Woodblock Prints (Mokuhanga)

Mokuhanga translates to ‘woodblock print.’ 

This traditional Japanese printing method emerged in the 17th century to mass produce books and art. There is a recent resurgence of this technique among contemporary printmakers across the globe. Using watercolors and rice paper, images are transferred by hand from carved blocks of wood.



Mt Fuji; n. the highest volcano in Japan. This perfectly cone shaped active volcano last erupted in 1707-1708. It is one of Japan’s ‘Three Holy Mountains’ and the site of many sacred pilgrimages. 

I was invited to Japan by MI-LAB to study Mokuhanga, the ancient art of woodblock printing. Mt Fuji hovered off my balcony and for five weeks I studied her moods as I practiced the technique of bokashi—the Japanese term for shading from light to dark and dark to light. 

Through morning, midday, and evening, the mountain never stands still. Yet, she is motionless. Lured by her ever-changing patterns of light and weather, and the sacred energy of the mountain, I am entranced. I now understand why artists, poets and writers have been painting, drawing and writing about Mt Fuji for centuries. She casts a spell.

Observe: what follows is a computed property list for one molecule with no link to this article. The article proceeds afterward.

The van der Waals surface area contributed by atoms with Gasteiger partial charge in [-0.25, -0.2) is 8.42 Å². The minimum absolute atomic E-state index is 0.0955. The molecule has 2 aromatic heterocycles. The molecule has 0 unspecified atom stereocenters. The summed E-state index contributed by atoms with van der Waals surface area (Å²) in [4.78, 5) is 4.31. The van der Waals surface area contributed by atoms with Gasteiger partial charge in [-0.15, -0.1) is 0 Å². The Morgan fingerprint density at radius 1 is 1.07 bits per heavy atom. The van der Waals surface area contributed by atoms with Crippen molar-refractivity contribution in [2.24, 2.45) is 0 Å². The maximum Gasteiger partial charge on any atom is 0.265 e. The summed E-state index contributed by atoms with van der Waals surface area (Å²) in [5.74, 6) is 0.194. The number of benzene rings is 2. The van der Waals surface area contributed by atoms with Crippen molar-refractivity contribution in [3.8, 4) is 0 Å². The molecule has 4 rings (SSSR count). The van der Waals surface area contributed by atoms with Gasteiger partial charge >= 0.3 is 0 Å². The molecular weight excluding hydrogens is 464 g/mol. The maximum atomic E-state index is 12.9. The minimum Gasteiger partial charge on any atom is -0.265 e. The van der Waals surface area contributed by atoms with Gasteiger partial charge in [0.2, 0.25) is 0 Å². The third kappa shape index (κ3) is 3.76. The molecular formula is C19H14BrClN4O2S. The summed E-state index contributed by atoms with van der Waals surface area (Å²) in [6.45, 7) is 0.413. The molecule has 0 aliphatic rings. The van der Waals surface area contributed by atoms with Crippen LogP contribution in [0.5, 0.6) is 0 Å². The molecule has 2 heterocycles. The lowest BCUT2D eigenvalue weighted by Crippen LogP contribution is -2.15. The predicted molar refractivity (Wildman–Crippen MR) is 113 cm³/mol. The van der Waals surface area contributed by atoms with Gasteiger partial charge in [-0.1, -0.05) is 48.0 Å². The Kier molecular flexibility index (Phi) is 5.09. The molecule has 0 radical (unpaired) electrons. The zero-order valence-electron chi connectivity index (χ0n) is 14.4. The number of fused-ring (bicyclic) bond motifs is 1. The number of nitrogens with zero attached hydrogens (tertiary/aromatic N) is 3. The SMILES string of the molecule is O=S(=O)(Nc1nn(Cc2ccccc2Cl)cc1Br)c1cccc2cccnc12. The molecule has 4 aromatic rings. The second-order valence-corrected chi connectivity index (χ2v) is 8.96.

O snail
Climb Mt Fuji
But slowly, slowly



This is a commentary on our ever-increasing perilous relationship with climate change. A paper parasol cannot protect us from acid rain. We are positioned to notice and can no longer count the days before we begin to change our ways.